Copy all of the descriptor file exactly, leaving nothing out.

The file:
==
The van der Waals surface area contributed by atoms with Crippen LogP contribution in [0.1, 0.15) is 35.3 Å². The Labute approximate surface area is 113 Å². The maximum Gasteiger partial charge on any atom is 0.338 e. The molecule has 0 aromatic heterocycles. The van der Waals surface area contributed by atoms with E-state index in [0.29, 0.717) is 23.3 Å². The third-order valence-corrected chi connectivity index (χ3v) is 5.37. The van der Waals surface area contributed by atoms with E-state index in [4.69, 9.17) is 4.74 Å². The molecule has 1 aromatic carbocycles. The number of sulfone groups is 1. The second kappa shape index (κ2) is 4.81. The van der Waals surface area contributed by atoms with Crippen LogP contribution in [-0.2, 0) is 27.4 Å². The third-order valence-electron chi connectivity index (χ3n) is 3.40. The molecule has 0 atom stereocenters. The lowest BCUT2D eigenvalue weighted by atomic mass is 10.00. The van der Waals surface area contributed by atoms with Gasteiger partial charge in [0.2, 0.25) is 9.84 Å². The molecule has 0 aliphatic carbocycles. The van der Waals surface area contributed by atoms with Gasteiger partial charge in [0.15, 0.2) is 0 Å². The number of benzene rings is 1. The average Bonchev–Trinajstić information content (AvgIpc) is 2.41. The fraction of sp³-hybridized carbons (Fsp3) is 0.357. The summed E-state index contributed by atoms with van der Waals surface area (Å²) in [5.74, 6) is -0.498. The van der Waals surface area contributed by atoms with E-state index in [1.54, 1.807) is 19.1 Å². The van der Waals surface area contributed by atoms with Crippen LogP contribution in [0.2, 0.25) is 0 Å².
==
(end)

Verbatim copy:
The van der Waals surface area contributed by atoms with Crippen LogP contribution in [0.1, 0.15) is 35.3 Å². The Labute approximate surface area is 113 Å². The maximum Gasteiger partial charge on any atom is 0.338 e. The molecule has 0 aromatic heterocycles. The van der Waals surface area contributed by atoms with E-state index in [0.29, 0.717) is 23.3 Å². The third-order valence-corrected chi connectivity index (χ3v) is 5.37. The van der Waals surface area contributed by atoms with E-state index in [4.69, 9.17) is 4.74 Å². The molecule has 1 aromatic carbocycles. The number of sulfone groups is 1. The second kappa shape index (κ2) is 4.81. The van der Waals surface area contributed by atoms with Crippen LogP contribution in [-0.2, 0) is 27.4 Å². The third-order valence-electron chi connectivity index (χ3n) is 3.40. The molecule has 0 atom stereocenters. The lowest BCUT2D eigenvalue weighted by atomic mass is 10.00. The van der Waals surface area contributed by atoms with Gasteiger partial charge in [0.2, 0.25) is 9.84 Å². The molecule has 0 aliphatic carbocycles. The van der Waals surface area contributed by atoms with Gasteiger partial charge in [0.15, 0.2) is 0 Å². The number of benzene rings is 1. The average Bonchev–Trinajstić information content (AvgIpc) is 2.41. The fraction of sp³-hybridized carbons (Fsp3) is 0.357. The summed E-state index contributed by atoms with van der Waals surface area (Å²) in [5.74, 6) is -0.498. The van der Waals surface area contributed by atoms with E-state index in [1.54, 1.807) is 19.1 Å². The van der Waals surface area contributed by atoms with Crippen LogP contribution in [0.2, 0.25) is 0 Å².